To me, this is the most important area of training. More phone calls are mismanaged than anything else at the dealership. Most stores have more phone ups than they know what to do with and do not do a very good job of tracking results, unless they have a BDC. In fact, a recent JD Power & Associates Phone Up Analysis conducted in conjunction with Dealix revealed that 72 percent of phone customers are not even invited to visit the dealership during the call.

We all know the goal of the staff member on the line with a phone up should be to get a name, number and appointment—not necessarily in that order.

If you do a great job, the name and number will come.

If you talk to high-priced trainers they’ll tell you that a good appointment set rate is 75 percent. A good show rate on set appointments is 60 percent and the close rate of the appointments that show up is 50 percent. I disagree. If your store is getting a 50 percent appointment set rate, GREAT JOB! If you don’t know, don’t complain.

Most dealerships have no idea what the real amount of phone ups are per month and don’t track the appointment set rate, show rate, or close rate. When I ask about phone process, about 90 percent of the dealerships I speak with say, “our receptionist announces, ‘Available sales call on line 1, available sales line 1’.”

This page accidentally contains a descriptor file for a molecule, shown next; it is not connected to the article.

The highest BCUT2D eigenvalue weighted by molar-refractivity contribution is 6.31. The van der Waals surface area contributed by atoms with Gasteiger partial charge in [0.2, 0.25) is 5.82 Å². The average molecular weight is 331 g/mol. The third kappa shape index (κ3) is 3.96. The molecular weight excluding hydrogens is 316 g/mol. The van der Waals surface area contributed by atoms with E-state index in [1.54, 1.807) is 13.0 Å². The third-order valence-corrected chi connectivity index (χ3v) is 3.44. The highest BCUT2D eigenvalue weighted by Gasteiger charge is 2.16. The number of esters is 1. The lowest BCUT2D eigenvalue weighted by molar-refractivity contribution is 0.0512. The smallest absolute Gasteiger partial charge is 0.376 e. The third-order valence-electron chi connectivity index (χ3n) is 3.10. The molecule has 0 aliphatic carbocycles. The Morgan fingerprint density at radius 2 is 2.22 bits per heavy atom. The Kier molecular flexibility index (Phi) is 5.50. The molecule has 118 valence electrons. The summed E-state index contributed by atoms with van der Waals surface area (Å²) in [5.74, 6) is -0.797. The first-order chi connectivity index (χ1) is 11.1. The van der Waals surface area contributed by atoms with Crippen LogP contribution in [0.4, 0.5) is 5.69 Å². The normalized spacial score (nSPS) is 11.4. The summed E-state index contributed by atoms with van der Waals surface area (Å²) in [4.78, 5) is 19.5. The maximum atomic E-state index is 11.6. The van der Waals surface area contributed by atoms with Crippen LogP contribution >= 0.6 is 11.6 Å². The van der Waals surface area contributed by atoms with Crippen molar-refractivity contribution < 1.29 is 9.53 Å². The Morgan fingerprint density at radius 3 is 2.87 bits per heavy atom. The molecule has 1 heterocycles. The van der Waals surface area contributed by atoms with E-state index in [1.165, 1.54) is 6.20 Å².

So I ask, “If a sales consultant takes 60 phone ups this month and sells no cars, what’s going to happen to him next month?”


Most managers say, “I would fire him!”


I say, “Nope, because you can’t fire him if you don’t know that it’s happening.”


We need a lot of training and more importantly, accountability. If you take anything out of this, please move your dealership to a certified phone team. A certified phone team is derived from pure metrics. No emotion; just percentages.
Online Opportunities

The obvious areas where we see dealers wanting the most help on are Internet opportunities. Today, there are a plethora of Internet trainers. Get help! The two major process areas that I see that separate the high-performing Internet departments vs. the mediocre ones are:

  • Commitment to long-term follow up
  • The quality of the message


You have to have a process that sticks with the prospect for a minimum of 30 days of high intensity, quality follow-up! Then you can just keep marketing to them until they give. A recent manufacturer study found that the average close rate on Internet opportunities hovers around 7 percent. High-performing stores close at 12.5 percent or higher!

If you’re not closing your own Internet leads at 12 percent or higher, you don’t need more opportunities—you need to be better with the opportunities you already have.


If you're not closing your own Internet leads at 12% or higher, you don't need more opportunities - you need to be better with the opportunities you already have.